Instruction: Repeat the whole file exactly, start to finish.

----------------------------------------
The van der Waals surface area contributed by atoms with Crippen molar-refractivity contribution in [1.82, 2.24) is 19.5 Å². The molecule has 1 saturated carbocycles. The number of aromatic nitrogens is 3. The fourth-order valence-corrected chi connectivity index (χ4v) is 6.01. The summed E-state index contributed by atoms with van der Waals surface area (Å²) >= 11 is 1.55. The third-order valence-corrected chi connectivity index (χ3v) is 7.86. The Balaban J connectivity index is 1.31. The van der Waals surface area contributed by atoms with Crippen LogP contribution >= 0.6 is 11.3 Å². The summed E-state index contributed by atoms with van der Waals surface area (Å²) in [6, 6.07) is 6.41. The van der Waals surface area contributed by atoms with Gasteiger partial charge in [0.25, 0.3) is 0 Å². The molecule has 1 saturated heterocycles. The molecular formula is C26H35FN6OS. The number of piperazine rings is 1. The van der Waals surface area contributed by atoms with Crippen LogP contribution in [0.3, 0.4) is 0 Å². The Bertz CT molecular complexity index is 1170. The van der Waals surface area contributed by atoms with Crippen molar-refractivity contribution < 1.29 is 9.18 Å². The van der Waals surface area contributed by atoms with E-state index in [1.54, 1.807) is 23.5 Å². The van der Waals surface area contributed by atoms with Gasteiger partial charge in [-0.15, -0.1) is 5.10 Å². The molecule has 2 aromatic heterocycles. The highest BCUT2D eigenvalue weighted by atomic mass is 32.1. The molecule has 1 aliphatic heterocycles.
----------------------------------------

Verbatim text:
The van der Waals surface area contributed by atoms with Crippen molar-refractivity contribution in [1.82, 2.24) is 19.5 Å². The molecule has 1 saturated carbocycles. The number of aromatic nitrogens is 3. The fourth-order valence-corrected chi connectivity index (χ4v) is 6.01. The summed E-state index contributed by atoms with van der Waals surface area (Å²) >= 11 is 1.55. The third-order valence-corrected chi connectivity index (χ3v) is 7.86. The Balaban J connectivity index is 1.31. The van der Waals surface area contributed by atoms with Crippen LogP contribution >= 0.6 is 11.3 Å². The summed E-state index contributed by atoms with van der Waals surface area (Å²) in [6, 6.07) is 6.41. The van der Waals surface area contributed by atoms with Gasteiger partial charge in [0.25, 0.3) is 0 Å². The molecule has 1 saturated heterocycles. The molecular formula is C26H35FN6OS. The number of piperazine rings is 1. The van der Waals surface area contributed by atoms with Crippen LogP contribution in [0.3, 0.4) is 0 Å². The Bertz CT molecular complexity index is 1170. The van der Waals surface area contributed by atoms with Crippen molar-refractivity contribution < 1.29 is 9.18 Å². The van der Waals surface area contributed by atoms with E-state index in [1.54, 1.807) is 23.5 Å². The van der Waals surface area contributed by atoms with Gasteiger partial charge in [-0.15, -0.1) is 5.10 Å². The molecule has 2 aromatic heterocycles. The highest BCUT2D eigenvalue weighted by atomic mass is 32.1. The molecule has 1 aliphatic heterocycles.